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THEOLOGY > Future > The End of the Age > The Last Days   


The concept of “the last days,” or “the latter days,” is anchored in the Old Testament. Initially the words were spoken by Jacob to his sons in connection with his prediction of the future happenings for them and their descendants:

And Jacob called his sons and said, “Gather together, that I may tell you what shall befall you in the last days” (Gen. 49:1).

At least fourteen times this expression appears in the Old Testament:

that I may tell you what shall befall you in the last days (Gen. 49:1; in Deut. 31:28-29 Moses sounds like Jacob in Gen. 49:1);

when you are in tribulation, and all these things come upon you in the latter days (Deut. 4:30);

note: perhaps this is a general reference that applies to any future time of judgment and repentance; or is this used specifically of the end-time situation that will come to the nation of Israel; it is possible that Moses anticipates Paul’s statement in Romans 11 regarding the future salvation of Israel; and in the latter days evil will befall you (Deut. 31:29);

I will let you know what this people will do to your people in the latter days (Num. 24:14);

it shall come to pass in the latter days (Isa. 2:2);

The anger of the Lord will not turn back until He has executed and accomplished the intents of His heart. In the latter days you will understand it clearly (Jer. 23:20; repeated in 30:24);

Yet I will restore the fortunes of Moab in the latter days, declares the Lord (Jer. 48:47);

But in the latter days I will restore the fortunes of Elam, declares the Lord (Jer. 49:39);

In the latter days I will bring you against My land, that the nations may know Me, when through you, O Gog, I vindicate my holiness before their eyes (Ezek. 38:16);

There is a God in heaven who reveals mysteries, and He has made known to King Nebuchadnezzar what will be in the latter days (Dan. 2:28);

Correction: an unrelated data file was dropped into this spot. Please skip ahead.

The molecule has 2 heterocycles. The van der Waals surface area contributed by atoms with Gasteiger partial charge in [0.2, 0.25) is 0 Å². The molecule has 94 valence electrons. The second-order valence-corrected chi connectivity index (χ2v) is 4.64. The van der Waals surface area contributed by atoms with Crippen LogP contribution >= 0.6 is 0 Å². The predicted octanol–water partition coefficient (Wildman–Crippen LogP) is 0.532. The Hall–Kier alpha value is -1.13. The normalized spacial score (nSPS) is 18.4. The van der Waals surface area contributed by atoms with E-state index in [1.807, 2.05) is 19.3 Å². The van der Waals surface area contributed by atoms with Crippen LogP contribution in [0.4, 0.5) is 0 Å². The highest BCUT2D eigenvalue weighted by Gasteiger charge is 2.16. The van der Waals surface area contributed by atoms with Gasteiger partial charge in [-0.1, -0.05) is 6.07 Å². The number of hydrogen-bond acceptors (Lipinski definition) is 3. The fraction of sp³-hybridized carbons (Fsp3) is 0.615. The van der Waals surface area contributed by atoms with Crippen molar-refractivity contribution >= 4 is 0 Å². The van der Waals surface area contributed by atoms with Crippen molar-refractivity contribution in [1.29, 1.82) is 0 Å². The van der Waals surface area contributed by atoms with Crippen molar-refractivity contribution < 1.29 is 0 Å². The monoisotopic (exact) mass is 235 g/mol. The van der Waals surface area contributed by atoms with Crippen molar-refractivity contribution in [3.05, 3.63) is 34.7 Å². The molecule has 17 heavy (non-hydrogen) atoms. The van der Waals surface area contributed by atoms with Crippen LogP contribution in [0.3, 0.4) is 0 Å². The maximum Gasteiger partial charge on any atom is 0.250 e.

I . . . came to make you understand what is to happen to your people in the latter days. For the vision is for days to come (Dan. 10:14);

The children of Israel shall return and seek the Lord their God, and David their king, and they shall come in fear to the Lord and to His goodness in the latter days (Hos. 3:5);

It shall come to pass in the latter days that the mountain of the house of the Lord shall be established as the highest of the mountains (Mic. 4:1).

Central to the meaning of the Hebrew word, acharith (last, latter), is the idea of the conclusion of all things, and also included in the conclusion are the events that precede the conclusion; in other words, there is the end and the events that contribute to and transpire before the end. Both the culmination and the incidents leading to the culmination are included in the idea of “last” or “latter” days.

The word has two dimensions: near and far. Whenever used in Scripture both perspectives are either explicit or implicit. The user may speak of close events that portent further events, but always the word is reaching to the conclusion of the matter. The end is always in sight and never removed from the meaning.

Not only does the word teach these two dimensions, but two elements—judgment and salvation—characterize the movement toward consummation and the consummation itself. Interwoven together these themes describe the events throughout the historical process and describe the major component parts of the ending of the last days. In and with His judgment upon individuals and the nations is His gracious redemption of His elect, the believers that constitute His chosen people, spiritual Israel. And both the judgment and the salvation speak of God's visitation!

Specifically the above verses speak of “the last days” or “the latter days”; the same concept is express in similar terminology throughout the Old Testament. Following are some examples:

in the latter years you will go against the land that is restored from war, the land whose people were gathered from many peoples . . . (Ezek. 38:8);

it refers to many days from now (Dan. 8:26);

it shall come to pass afterward (Joel 2:28);

in those days (Joel 2:29).

From all of the above verses, several points can be discerned from the Old Testament teaching regarding the last days.

One, the nation of Israel, the ethnic people will be in existence at the end-time; a number of the verses make reference to what will befall the nation in the last days, so it must be in existence when that time comes.

While the Church is the spiritual continuation of true Israel, that fact does not negate the possible existence of the ethnic nation at the end-time; both the Old and New Testaments confirm this assertion; the literal descendants of Abraham will not cease to be a people.

Two, the land of Israel, “the mountain of the house of the Lord” (Isa. 2:2; see v. 3),  and the city of Jerusalem (Isa. 2:3) will be prominent in the last days; out of Zion  shall go forth the law (Isa. 2:3; see: Ps. 68:15-16; 48:1-2); God will teach the people; He will judge the people, and there will be peace.